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Kea Nestor notabilis

Justification
This charismatic species is believed to be declining because of predation by, and competition with, various introduced mammals. It is widely acknowledged that it is very hard to accurately estimate its population size; however, the estimates available generally indicate that the population could be small. For these reasons it is listed as Vulnerable. Now that a monitoring method has been devised, it is hoped that current trend and population estimates can be improved upon.

Taxonomic source(s)
del Hoyo, J.; Collar, N. J.; Christie, D. A.; Elliott, A.; Fishpool, L. D. C. 2014. HBW and BirdLife International Illustrated Checklist of the Birds of the World. Barcelona, Spain and Cambridge UK: Lynx Edicions and BirdLife International.
Turbott, E. G. 1990. Checklist of the birds of New Zealand. Ornithological Society of New Zealand, Wellington.

Identification
48 cm. Inquisitive alpine parrot. Olive-green with scarlet underwings and rump. Dark-edged feathers. Dark brown bill, cere, iris, legs and feet. Male has longer bill. Juvenile has yellow cere, eye-ring and on bill. Similar spp. Kaka N. meridionalis is a lowland species, smaller, darker with crimson underparts. Voice Loud keee-aa.

Distribution and population
Nestor notabilis occurs in Marlborough and from Nelson to Fiordland on South Island, New Zealand. The population is a fraction of what it once was. Estimates are: 1,000-5,000 (Anderson 1986); c.15,000 (Bond and Diamond 1992); and 5,000 individuals (Peat 1994, Heather and Robertson 1997). One study detected an apparent decrease in numbers over 30 years at one site (Wilson and Brejaart 1992), although numbers in the St Arnaud range in the north of the South Island remained stable during the period 1992-1999 (Elliot and Kemp 2004).

Population justification
The population has been estimated to number c.5,000 individuals (Peat 1994, Heather and Robertson 1997), on which basis the number of mature individuals is put at 3,300, although up-to-date survey data are required.

Trend justification
The population is a fraction of what it once was. One study detected an apparent decrease in numbers over 30 years at one site (Wilson and Brejaart 1992). It is now suspected to be declining overall, because of predation by, and competition with, various introduced mammals.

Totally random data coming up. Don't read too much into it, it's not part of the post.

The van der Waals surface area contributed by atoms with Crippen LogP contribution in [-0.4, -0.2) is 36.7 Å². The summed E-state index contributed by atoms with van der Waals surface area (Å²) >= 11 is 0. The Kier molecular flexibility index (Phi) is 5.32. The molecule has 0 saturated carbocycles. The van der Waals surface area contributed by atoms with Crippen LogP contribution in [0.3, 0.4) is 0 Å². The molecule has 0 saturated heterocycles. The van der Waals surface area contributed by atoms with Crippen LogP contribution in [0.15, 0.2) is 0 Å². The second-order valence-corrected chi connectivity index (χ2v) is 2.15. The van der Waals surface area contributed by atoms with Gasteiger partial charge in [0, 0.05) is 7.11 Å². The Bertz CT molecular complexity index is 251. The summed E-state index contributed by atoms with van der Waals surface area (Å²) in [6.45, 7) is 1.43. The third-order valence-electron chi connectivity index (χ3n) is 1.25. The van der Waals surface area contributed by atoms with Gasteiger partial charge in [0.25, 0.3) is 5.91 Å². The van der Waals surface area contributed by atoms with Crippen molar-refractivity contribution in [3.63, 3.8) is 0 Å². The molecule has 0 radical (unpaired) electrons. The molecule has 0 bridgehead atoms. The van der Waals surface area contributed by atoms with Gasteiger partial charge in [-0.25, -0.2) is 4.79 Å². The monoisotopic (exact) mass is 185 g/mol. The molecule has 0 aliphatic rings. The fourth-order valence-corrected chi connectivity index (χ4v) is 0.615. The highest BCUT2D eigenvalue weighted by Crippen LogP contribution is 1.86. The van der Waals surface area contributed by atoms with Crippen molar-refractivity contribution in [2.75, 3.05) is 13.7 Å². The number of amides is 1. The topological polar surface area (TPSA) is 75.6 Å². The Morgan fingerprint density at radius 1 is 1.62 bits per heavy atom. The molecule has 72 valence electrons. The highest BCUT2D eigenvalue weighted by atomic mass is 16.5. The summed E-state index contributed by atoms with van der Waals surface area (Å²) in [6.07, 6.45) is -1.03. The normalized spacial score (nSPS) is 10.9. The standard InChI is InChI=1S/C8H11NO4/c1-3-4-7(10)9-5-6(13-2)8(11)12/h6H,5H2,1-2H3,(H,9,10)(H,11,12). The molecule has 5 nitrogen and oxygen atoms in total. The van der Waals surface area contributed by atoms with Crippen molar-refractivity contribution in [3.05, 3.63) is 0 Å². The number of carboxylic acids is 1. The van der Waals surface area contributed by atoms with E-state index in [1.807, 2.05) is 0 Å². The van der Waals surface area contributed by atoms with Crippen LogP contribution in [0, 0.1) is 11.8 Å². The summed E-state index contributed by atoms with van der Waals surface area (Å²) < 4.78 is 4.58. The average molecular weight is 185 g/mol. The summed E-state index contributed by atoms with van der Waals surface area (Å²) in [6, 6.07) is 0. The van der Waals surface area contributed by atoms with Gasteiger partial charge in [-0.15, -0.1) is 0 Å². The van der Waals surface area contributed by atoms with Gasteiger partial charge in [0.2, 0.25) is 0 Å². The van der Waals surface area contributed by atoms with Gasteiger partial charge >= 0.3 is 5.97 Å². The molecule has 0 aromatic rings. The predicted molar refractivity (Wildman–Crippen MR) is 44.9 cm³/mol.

Ecology
It mostly inhabits high-altitude forest and alpine basins, although birds will often frequent lowland flats. It mostly feeds on berries and shoots, although many have adapted to feeding at refuse dumps and ski-fields. It nests in holes, under logs or in rocky crevasses. It usually lays four eggs. Males feed the females during incubation and after hatching. Birds breed after three or more years. The oldest recorded bird was over 20 years of age (Heather and Robertson 1997).

Threats
Up until its protection in 1970, over 150,000 were shot in a bounty scheme, established because rogue individuals were found to be attacking sheep as a source of fat. Introduced mammals such as stoats Mustela erminea, cats and brush-tailed possums Trichosurus vulpecula have spread into most of the species's range, but the extent of predation is unknown, although it may be significant (Wilson and Brejaart 1992, Peat 1994), and likely to increase in areas that possums have only recently colonised (Elliot and Kemp 2004). T. vulpecula, thar Hemitragus jemlahicus, red deer Cervus elaphus, hare Lepus europaeus, chamois Rupicapra rupicapra and pastoral farming practices may also be depleting crucial winter foods (Wilson and Brejaart 1992, A. Grant in litt. 1999). Deforestation for pasture has placed pressure on the species, and farmers still kill an unknown number of birds each year (Mosen 2009). It is suspected that some birds are poisoned by toxins and other hazardous material scavenged from rubbish dumps and sites of human occupation (A. Grant in litt. 1999). Both lead toxins and the 1080 toxin used in invasive control have potentially widespread impacts on the population (T. Orr-Walker in litt. 2008). Climate change may pose a threat through possible future influences on its high altitude habitat (Mosen 2009).